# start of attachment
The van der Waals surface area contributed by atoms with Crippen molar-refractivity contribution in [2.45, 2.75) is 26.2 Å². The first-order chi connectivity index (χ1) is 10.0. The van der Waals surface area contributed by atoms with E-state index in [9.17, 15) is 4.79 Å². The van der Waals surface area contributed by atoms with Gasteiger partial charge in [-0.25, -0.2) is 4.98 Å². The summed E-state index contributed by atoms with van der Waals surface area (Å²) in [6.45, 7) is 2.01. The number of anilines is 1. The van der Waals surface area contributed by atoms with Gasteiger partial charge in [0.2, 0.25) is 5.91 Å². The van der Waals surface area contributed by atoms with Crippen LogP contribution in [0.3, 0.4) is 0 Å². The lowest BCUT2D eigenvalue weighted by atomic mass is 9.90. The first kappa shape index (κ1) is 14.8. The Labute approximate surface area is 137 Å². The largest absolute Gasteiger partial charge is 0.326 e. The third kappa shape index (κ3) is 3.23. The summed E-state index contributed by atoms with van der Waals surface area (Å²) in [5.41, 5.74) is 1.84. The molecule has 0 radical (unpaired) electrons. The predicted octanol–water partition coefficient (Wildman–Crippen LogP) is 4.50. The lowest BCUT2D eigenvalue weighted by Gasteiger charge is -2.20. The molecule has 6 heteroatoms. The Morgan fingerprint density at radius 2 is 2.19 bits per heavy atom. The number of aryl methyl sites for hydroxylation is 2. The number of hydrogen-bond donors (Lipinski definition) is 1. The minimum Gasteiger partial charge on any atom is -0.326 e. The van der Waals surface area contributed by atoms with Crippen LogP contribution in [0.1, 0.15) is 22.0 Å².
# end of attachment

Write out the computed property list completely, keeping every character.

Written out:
The van der Waals surface area contributed by atoms with Crippen molar-refractivity contribution in [2.45, 2.75) is 26.2 Å². The first-order chi connectivity index (χ1) is 10.0. The van der Waals surface area contributed by atoms with E-state index in [9.17, 15) is 4.79 Å². The van der Waals surface area contributed by atoms with Gasteiger partial charge in [-0.25, -0.2) is 4.98 Å². The summed E-state index contributed by atoms with van der Waals surface area (Å²) in [6.45, 7) is 2.01. The number of anilines is 1. The van der Waals surface area contributed by atoms with Gasteiger partial charge in [0.2, 0.25) is 5.91 Å². The van der Waals surface area contributed by atoms with Crippen LogP contribution in [0.3, 0.4) is 0 Å². The lowest BCUT2D eigenvalue weighted by atomic mass is 9.90. The first kappa shape index (κ1) is 14.8. The Labute approximate surface area is 137 Å². The largest absolute Gasteiger partial charge is 0.326 e. The third kappa shape index (κ3) is 3.23. The summed E-state index contributed by atoms with van der Waals surface area (Å²) in [5.41, 5.74) is 1.84. The molecule has 0 radical (unpaired) electrons. The predicted octanol–water partition coefficient (Wildman–Crippen LogP) is 4.50. The lowest BCUT2D eigenvalue weighted by Gasteiger charge is -2.20. The molecule has 6 heteroatoms. The Morgan fingerprint density at radius 2 is 2.19 bits per heavy atom. The number of aryl methyl sites for hydroxylation is 2. The number of hydrogen-bond donors (Lipinski definition) is 1. The minimum Gasteiger partial charge on any atom is -0.326 e. The van der Waals surface area contributed by atoms with Crippen LogP contribution in [0.1, 0.15) is 22.0 Å².